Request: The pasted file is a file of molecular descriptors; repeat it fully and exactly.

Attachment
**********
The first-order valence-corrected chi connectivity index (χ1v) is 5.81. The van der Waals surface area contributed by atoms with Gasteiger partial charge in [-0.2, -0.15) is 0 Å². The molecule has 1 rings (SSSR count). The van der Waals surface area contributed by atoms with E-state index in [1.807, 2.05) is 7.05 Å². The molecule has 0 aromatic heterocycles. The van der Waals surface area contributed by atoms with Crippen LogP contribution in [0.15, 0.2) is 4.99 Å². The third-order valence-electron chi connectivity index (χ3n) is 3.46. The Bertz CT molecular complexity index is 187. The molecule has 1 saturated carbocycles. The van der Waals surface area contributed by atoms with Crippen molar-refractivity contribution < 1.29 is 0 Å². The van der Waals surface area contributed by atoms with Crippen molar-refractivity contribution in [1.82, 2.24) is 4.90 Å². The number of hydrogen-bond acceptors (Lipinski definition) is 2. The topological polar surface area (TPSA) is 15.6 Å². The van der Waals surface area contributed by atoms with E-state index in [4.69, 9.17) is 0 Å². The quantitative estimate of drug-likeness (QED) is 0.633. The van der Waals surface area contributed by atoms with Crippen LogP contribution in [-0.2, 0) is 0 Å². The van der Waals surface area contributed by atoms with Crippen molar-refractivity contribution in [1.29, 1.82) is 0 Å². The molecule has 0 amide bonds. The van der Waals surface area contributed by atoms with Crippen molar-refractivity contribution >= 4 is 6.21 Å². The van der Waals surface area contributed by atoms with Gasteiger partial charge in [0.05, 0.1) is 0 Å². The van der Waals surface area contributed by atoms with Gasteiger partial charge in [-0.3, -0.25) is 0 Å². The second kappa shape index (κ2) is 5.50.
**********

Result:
The first-order valence-corrected chi connectivity index (χ1v) is 5.81. The van der Waals surface area contributed by atoms with Gasteiger partial charge in [-0.2, -0.15) is 0 Å². The molecule has 1 rings (SSSR count). The van der Waals surface area contributed by atoms with E-state index in [1.807, 2.05) is 7.05 Å². The molecule has 0 aromatic heterocycles. The van der Waals surface area contributed by atoms with Crippen LogP contribution in [0.15, 0.2) is 4.99 Å². The third-order valence-electron chi connectivity index (χ3n) is 3.46. The Bertz CT molecular complexity index is 187. The molecule has 1 saturated carbocycles. The van der Waals surface area contributed by atoms with Crippen molar-refractivity contribution < 1.29 is 0 Å². The van der Waals surface area contributed by atoms with Crippen molar-refractivity contribution in [1.82, 2.24) is 4.90 Å². The number of hydrogen-bond acceptors (Lipinski definition) is 2. The topological polar surface area (TPSA) is 15.6 Å². The van der Waals surface area contributed by atoms with E-state index in [4.69, 9.17) is 0 Å². The quantitative estimate of drug-likeness (QED) is 0.633. The van der Waals surface area contributed by atoms with Crippen LogP contribution in [-0.2, 0) is 0 Å². The van der Waals surface area contributed by atoms with Crippen molar-refractivity contribution in [1.29, 1.82) is 0 Å². The molecule has 0 amide bonds. The van der Waals surface area contributed by atoms with Crippen molar-refractivity contribution >= 4 is 6.21 Å². The van der Waals surface area contributed by atoms with Gasteiger partial charge in [0.05, 0.1) is 0 Å². The van der Waals surface area contributed by atoms with Gasteiger partial charge in [-0.3, -0.25) is 0 Å². The second kappa shape index (κ2) is 5.50.